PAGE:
News Hiatus

Old News

For a long time I have not watched regular or live TV. Technically I watch sports which is live TV, so I guess I have to say I no longer watch scripted TV.  Like more and more people, if I do watch TV, I watch something streamed via iTunes, netflix, or amazon instant video. My wife is a huge fan of Hulu.  It is kind of crazy how much money we spend to watch “free” TV. I think the reality is that we will pay to watch TV we want to watch without the distraction of commercials.

I stopped watching TV because I often play a video game instead, or I am coaching, or responding to email, or all the other administrivia of life.  I hardly think I am unique. But what really had a surprising impact for me was a small system change in my personal life-flow.  I stopped reading the news.

According to the TED book Beware of Dangerism by Gever Tulley, violent crime is now a very tiny percentage of all crime in the United States, maybe less than 2%? Violent crime against children is probably 2% of that. However, in the mainstream media violent crime makes up nearly 43% of all news reporting and violent crime against children makes up nearly 48% of that. We are taking the smallest, most salacious part of our society and putting front and center stage.

Social Outrage Entrepreneurs: I first heard this term used by John Stossel in his book, “Give Me a Break“. It occurs to me that the media has a product to sell, and the stronger the emotional response of the viewer, the better their chances of keeping their attention. You see, they can sell your attention to someone else.  Essentially this puts them in the business of peddling outrage. They are the original social outrage entrepreneurs.

But do you have to buy it?

It occurred to me that if I read something, heard something, or saw something that made me upset, I had just been sold something.  I had traded my attention for outrage. What’s more,  the other party profited by that.  Now I am nothing against profit. I will gladly purchase products and services from companies that deliver a real value. But what value is there in feeling outraged? Why do I want that? Why would I buy it?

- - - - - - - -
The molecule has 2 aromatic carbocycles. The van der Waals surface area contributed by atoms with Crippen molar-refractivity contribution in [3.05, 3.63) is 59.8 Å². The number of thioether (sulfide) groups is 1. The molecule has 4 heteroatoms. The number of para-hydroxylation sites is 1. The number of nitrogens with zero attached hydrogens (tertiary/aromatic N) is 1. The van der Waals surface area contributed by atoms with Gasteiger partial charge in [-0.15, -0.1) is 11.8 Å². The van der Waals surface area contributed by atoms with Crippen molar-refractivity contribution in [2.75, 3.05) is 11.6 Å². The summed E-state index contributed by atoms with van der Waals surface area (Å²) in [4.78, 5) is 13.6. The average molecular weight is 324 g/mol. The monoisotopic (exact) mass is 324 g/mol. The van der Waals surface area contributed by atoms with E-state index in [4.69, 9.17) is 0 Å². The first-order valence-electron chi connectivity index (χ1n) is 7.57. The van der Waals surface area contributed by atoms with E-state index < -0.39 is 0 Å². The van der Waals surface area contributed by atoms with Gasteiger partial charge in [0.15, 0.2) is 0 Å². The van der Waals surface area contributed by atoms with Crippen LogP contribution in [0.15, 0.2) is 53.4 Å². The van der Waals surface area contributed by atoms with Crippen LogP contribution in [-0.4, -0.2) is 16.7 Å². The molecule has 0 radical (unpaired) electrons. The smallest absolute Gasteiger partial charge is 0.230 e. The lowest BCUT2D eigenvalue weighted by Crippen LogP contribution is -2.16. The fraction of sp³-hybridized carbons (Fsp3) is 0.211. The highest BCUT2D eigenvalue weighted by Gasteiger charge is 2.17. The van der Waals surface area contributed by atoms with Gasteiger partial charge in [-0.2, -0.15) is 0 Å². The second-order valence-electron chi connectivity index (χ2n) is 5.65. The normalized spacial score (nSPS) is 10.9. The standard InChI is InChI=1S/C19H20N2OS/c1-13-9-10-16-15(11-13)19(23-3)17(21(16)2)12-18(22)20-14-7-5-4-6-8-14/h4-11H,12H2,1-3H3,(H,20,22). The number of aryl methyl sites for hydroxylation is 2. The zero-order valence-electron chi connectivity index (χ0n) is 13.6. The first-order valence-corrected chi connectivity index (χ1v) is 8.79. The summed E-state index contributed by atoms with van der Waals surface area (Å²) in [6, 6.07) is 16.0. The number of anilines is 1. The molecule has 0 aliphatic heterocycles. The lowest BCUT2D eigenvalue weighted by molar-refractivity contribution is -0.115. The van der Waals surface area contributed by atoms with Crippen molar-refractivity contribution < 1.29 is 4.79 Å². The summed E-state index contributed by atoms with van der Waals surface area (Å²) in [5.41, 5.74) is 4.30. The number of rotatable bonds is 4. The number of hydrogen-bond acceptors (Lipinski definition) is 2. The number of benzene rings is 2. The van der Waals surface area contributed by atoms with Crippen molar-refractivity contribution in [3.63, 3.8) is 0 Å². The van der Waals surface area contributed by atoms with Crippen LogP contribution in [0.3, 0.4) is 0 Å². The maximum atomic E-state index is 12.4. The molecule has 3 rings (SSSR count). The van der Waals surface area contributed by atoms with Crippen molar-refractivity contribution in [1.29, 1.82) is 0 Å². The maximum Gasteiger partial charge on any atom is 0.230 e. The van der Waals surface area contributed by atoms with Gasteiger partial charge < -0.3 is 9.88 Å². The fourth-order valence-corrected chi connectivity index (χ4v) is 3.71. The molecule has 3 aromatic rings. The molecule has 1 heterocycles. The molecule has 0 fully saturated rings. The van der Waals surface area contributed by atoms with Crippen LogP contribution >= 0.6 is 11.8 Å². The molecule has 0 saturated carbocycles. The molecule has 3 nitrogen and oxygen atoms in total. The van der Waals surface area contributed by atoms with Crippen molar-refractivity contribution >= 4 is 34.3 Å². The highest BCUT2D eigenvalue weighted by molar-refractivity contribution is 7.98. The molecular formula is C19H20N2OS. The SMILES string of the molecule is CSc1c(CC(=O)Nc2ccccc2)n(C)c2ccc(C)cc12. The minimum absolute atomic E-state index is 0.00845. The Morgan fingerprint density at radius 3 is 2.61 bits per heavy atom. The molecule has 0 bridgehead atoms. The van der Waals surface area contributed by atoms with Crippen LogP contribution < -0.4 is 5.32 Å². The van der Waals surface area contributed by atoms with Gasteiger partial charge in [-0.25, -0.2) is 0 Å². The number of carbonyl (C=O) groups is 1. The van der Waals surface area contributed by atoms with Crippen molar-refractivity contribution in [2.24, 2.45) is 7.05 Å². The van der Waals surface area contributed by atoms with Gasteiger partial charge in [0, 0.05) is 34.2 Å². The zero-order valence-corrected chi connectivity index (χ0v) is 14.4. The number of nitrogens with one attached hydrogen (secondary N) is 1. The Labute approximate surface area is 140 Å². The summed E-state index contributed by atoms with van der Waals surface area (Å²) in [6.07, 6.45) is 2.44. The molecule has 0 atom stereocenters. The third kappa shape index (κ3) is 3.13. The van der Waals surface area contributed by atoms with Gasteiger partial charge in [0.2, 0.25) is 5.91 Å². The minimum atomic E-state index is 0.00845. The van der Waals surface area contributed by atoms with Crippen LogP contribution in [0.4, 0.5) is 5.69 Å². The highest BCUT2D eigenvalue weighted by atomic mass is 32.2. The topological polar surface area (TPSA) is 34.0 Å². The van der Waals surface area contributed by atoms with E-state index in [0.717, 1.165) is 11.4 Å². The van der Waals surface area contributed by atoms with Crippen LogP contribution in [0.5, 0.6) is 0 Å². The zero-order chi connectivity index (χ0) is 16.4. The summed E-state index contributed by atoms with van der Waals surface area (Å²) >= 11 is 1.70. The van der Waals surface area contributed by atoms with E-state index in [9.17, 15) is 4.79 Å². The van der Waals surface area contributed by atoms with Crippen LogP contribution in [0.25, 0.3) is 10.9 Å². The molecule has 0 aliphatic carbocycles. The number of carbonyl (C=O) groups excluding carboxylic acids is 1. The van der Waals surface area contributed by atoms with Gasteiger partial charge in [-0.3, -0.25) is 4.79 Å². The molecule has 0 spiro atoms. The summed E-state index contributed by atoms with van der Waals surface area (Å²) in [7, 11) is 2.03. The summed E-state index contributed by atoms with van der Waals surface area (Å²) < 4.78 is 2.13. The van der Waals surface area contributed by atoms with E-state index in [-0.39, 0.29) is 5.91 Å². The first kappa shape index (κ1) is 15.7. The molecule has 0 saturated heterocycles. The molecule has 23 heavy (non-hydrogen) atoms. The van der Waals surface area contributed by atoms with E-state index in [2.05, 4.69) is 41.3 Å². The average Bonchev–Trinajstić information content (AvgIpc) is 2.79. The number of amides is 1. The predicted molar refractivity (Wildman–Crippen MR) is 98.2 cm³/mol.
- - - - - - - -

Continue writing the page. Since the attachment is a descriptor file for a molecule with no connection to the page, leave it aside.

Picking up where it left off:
So I stopped buying it.  Almost immediately, three amazing things happened.  First, I had a lot more time.  When your attention is trapped it’s easy to lose track of time. I know, I used to do this for a living.  We made video games that would consume your attention and hold you in that most magical place of timeless engagement.  Taking back control of my attention let me focus on things that were more meaningful to me personally (like my family, my business, and my community).

Secondly, I became more interesting to the people around me. Why?  Because I became a listener.  People can’t wait to share with me what they know.  Suddenly my network of people became my source of news and information.  They would share with me the news that resonated with them, and through the filter of their experience and perspective I would get a much more human, balanced, and less anger inducing version of events.  So I get the double bonus of being informed and spending quality time with friends instead of having my face glued to a screen.

Finally, I found (my family gave me the feedback on this) that I was happier most of the time.  Being outraged is draining, emotionally, and physically.  By spending my attention on the things I care about I find that I am happier, more productive and generally closer to the people around me.  Spending time consuming professionally produced attention grabbing emotionally draining propaganda (spin) produced feelings of anxiety that were hard to channel in productive ways.

And the strangest thing? I haven’t missed it.

Give it a try.  Go on a media fast.  Skip the morning radio – listen to music.  I don’t need some guy on the radio pushing my buttons.  I know what I believe, what my values are.  Turn the TV off, or switch to something entertaining like Intentional Talk.  Put down the paper, give the blogs a rest. Hardworking people anxiously trying to meet the relentless deadlines required to fill the internet’s voracious appetite for content rarely write spirited uplifting, inspiring prose.  It is easier to be cynical, faster to be snarky, and more respected to express your frustration. Ultimately however, it is more profitable to convey outrage.

Don’t get me wrong. There are some great sources of content on the web. I often look to TED Talks, and TED Books.  I find amazing people, doing amazing things incredibly inspirational.  I will try to post weekly the links to talks I find interesting, uplifting, or inspiring.

My message is choose wisely. Don’t just give your attention away for free, especially in exchange for feelings of outrage.  It’s a poor value, or a transaction I have been poorer for making.  Think of it as emotional capitalism.  Don’t spend your valuable energy and resources on things you don’t want to buy.

I stopped and so far it has worked for me.

— Scott

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